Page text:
22 December 2017
Zambia has successfully scaled up its response to the three diseases and made significant progress towards ending the epidemics. However, as the programs have scaled up, the country’s infrastructure has had difficulties in keeping up, particularly in terms of human resources, diagnostics, monitoring and evaluation capacities. The auditors also noted stock-outs and expiries in the supply chain that the OIG is currently investigating in a separate engagement.
The Global Fund has invested close to US$1 billion in Zambia since 2003. Based on a recent population survey, 89% of people living with HIV aged 15-59 years old have suppressed viral loads; malaria deaths decreased by 70% between 2010 and 2015; and progress has also been made on tuberculosis with incidence falling by 40% since 2003.
Despite the good progress, the country does not have enough health workers, with capacity only at 30% of what WHO recommends for effective and quality service delivery. This makes it more difficult to diagnose, monitor and retain patients on treatment. For example, late diagnosis for infants who have been exposed to HIV delays the start of treatment. A two-year delay in realizing a donor commitment significantly affected the delivery of multidrug-resistant tuberculosis care. As a result, only 8.5% of estimated multidrug-resistant tuberculosis cases in the country are reported as receiving treatment.
Delays in the implementation of key interventions have also impacted the availability of services. For example, indoor residual spraying took place late in the 2016 rainy season which made it less effective as a preventive measure against malaria. Delays in tuberculosis care have affected the number of cases identified with an estimated 40% of cases remaining undiagnosed across all age groups.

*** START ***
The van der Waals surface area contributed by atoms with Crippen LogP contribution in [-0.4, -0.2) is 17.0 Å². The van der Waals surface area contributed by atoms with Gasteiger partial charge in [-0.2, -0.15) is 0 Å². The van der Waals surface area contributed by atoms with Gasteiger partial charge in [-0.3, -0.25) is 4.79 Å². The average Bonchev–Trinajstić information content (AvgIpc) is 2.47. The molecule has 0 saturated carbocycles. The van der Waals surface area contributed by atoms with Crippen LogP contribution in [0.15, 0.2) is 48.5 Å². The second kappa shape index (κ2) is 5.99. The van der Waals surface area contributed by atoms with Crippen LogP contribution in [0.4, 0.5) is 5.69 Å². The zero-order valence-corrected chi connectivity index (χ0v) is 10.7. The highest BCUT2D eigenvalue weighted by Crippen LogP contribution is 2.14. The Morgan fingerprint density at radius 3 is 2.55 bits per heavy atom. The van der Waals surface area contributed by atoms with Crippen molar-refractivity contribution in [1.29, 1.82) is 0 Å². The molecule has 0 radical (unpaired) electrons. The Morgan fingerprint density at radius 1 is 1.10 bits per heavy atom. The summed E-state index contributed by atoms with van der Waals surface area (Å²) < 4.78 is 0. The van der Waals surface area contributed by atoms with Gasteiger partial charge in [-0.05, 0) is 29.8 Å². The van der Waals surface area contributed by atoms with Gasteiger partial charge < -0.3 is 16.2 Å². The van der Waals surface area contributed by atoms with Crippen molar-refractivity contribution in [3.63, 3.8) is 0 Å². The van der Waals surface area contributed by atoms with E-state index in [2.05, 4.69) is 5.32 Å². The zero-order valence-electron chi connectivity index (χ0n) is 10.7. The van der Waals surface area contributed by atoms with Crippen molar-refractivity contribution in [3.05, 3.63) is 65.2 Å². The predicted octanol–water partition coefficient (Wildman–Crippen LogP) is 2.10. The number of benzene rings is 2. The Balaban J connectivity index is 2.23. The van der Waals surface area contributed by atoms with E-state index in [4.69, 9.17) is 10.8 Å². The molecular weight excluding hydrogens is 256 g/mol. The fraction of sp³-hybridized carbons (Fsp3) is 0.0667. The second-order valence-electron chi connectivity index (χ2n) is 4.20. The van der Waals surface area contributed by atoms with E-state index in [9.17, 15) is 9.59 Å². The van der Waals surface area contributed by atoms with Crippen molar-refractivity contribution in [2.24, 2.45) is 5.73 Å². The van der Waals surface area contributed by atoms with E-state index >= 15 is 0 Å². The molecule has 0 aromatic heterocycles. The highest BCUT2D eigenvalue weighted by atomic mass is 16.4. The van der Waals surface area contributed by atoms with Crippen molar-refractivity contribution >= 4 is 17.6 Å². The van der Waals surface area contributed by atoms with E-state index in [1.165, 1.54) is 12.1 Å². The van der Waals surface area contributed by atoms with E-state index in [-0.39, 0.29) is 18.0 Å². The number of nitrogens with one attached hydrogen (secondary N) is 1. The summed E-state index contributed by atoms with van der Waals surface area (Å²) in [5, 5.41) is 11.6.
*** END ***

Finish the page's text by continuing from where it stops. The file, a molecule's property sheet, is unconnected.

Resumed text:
Approximately 60% of grant funds are spent on procuring, storing and distributing health commodities. Due to the rapid expansion of people on treatment, the supply chain is stretched to deliver health products and to account for those received. The audit identified stock-outs and expiries of health products of varying magnitudes at different levels of the supply chain including expiries of antiretroviral medicines valued at almost US$4 million.
The Global Fund and other partners rely on a health management information system for routine data on the three diseases. The country also carries out national surveys to inform decisions. However, routine disease data reporting is not always accurate nor complete. This is due to the absence of up-to-date monitoring and evaluation plans to guide the relevant activities; fragmented patient information systems; and gaps in capturing data at facility level.
The OIG audit also noted gaps in governance, leadership and program oversight which compromise program effectiveness. The country needs to develop a consolidated map of the donor landscape to better coordinate interventions to avoid gaps and potential duplications.
The Global Fund Secretariat has plans to address the risks identified by the OIG including strengthening diagnostic capacity, referral mechanisms and patient monitoring in new grant activities and improving stock management and last mile distribution of health products.
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